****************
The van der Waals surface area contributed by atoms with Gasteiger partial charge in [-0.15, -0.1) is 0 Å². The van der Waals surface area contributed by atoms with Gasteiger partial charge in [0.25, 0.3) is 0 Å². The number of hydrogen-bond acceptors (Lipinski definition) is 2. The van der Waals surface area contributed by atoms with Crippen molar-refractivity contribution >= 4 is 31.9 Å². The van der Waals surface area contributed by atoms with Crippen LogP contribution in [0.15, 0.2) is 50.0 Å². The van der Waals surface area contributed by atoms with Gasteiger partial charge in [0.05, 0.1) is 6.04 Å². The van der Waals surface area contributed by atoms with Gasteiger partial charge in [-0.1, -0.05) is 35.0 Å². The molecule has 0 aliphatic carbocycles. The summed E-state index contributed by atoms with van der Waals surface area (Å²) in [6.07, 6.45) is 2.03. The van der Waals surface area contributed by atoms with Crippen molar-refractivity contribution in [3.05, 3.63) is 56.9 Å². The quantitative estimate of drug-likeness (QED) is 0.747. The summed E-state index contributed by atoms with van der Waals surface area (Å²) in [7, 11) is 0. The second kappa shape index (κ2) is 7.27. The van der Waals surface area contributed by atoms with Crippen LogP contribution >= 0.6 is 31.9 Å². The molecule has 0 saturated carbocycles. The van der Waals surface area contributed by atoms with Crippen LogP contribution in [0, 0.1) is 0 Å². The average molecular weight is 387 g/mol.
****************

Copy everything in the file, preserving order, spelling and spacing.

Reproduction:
The van der Waals surface area contributed by atoms with Gasteiger partial charge in [-0.15, -0.1) is 0 Å². The van der Waals surface area contributed by atoms with Gasteiger partial charge in [0.25, 0.3) is 0 Å². The number of hydrogen-bond acceptors (Lipinski definition) is 2. The van der Waals surface area contributed by atoms with Crippen molar-refractivity contribution >= 4 is 31.9 Å². The van der Waals surface area contributed by atoms with Crippen LogP contribution in [0.15, 0.2) is 50.0 Å². The van der Waals surface area contributed by atoms with Gasteiger partial charge in [0.05, 0.1) is 6.04 Å². The van der Waals surface area contributed by atoms with Gasteiger partial charge in [-0.1, -0.05) is 35.0 Å². The molecule has 0 aliphatic carbocycles. The summed E-state index contributed by atoms with van der Waals surface area (Å²) in [6.07, 6.45) is 2.03. The van der Waals surface area contributed by atoms with Crippen molar-refractivity contribution in [3.05, 3.63) is 56.9 Å². The quantitative estimate of drug-likeness (QED) is 0.747. The summed E-state index contributed by atoms with van der Waals surface area (Å²) in [7, 11) is 0. The second kappa shape index (κ2) is 7.27. The van der Waals surface area contributed by atoms with Crippen LogP contribution >= 0.6 is 31.9 Å². The molecule has 0 saturated carbocycles. The van der Waals surface area contributed by atoms with Crippen LogP contribution in [0, 0.1) is 0 Å². The average molecular weight is 387 g/mol.